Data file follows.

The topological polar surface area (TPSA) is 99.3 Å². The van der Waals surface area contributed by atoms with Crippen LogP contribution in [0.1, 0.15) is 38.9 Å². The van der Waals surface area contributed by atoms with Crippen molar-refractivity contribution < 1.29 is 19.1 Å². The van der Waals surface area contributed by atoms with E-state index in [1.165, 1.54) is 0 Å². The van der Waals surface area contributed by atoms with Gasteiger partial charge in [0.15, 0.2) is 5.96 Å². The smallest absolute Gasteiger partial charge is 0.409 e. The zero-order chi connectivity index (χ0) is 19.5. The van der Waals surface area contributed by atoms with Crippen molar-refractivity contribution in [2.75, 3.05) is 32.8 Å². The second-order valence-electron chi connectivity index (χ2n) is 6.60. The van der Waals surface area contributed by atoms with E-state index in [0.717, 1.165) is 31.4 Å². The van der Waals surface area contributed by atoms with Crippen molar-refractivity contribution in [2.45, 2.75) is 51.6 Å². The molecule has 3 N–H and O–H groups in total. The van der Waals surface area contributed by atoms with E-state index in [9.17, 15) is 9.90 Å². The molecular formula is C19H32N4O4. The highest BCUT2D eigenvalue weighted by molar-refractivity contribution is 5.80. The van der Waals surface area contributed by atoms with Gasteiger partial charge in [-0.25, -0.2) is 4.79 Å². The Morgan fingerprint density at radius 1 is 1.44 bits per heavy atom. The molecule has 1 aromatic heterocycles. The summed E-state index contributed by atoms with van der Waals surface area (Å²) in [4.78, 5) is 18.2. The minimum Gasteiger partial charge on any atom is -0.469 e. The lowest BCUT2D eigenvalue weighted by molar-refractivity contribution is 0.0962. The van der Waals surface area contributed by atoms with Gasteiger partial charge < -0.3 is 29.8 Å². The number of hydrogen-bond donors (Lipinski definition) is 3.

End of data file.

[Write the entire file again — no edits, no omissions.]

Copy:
The topological polar surface area (TPSA) is 99.3 Å². The van der Waals surface area contributed by atoms with Crippen LogP contribution in [0.1, 0.15) is 38.9 Å². The van der Waals surface area contributed by atoms with Crippen molar-refractivity contribution < 1.29 is 19.1 Å². The van der Waals surface area contributed by atoms with E-state index in [1.165, 1.54) is 0 Å². The van der Waals surface area contributed by atoms with Gasteiger partial charge in [0.15, 0.2) is 5.96 Å². The smallest absolute Gasteiger partial charge is 0.409 e. The zero-order chi connectivity index (χ0) is 19.5. The van der Waals surface area contributed by atoms with Crippen molar-refractivity contribution in [2.75, 3.05) is 32.8 Å². The second-order valence-electron chi connectivity index (χ2n) is 6.60. The van der Waals surface area contributed by atoms with E-state index in [0.717, 1.165) is 31.4 Å². The van der Waals surface area contributed by atoms with Crippen molar-refractivity contribution in [2.45, 2.75) is 51.6 Å². The molecule has 3 N–H and O–H groups in total. The van der Waals surface area contributed by atoms with E-state index in [9.17, 15) is 9.90 Å². The molecular formula is C19H32N4O4. The highest BCUT2D eigenvalue weighted by molar-refractivity contribution is 5.80. The van der Waals surface area contributed by atoms with Gasteiger partial charge in [-0.25, -0.2) is 4.79 Å². The Morgan fingerprint density at radius 1 is 1.44 bits per heavy atom. The molecule has 1 aromatic heterocycles. The summed E-state index contributed by atoms with van der Waals surface area (Å²) in [4.78, 5) is 18.2. The minimum Gasteiger partial charge on any atom is -0.469 e. The lowest BCUT2D eigenvalue weighted by molar-refractivity contribution is 0.0962. The van der Waals surface area contributed by atoms with Gasteiger partial charge < -0.3 is 29.8 Å². The number of hydrogen-bond donors (Lipinski definition) is 3.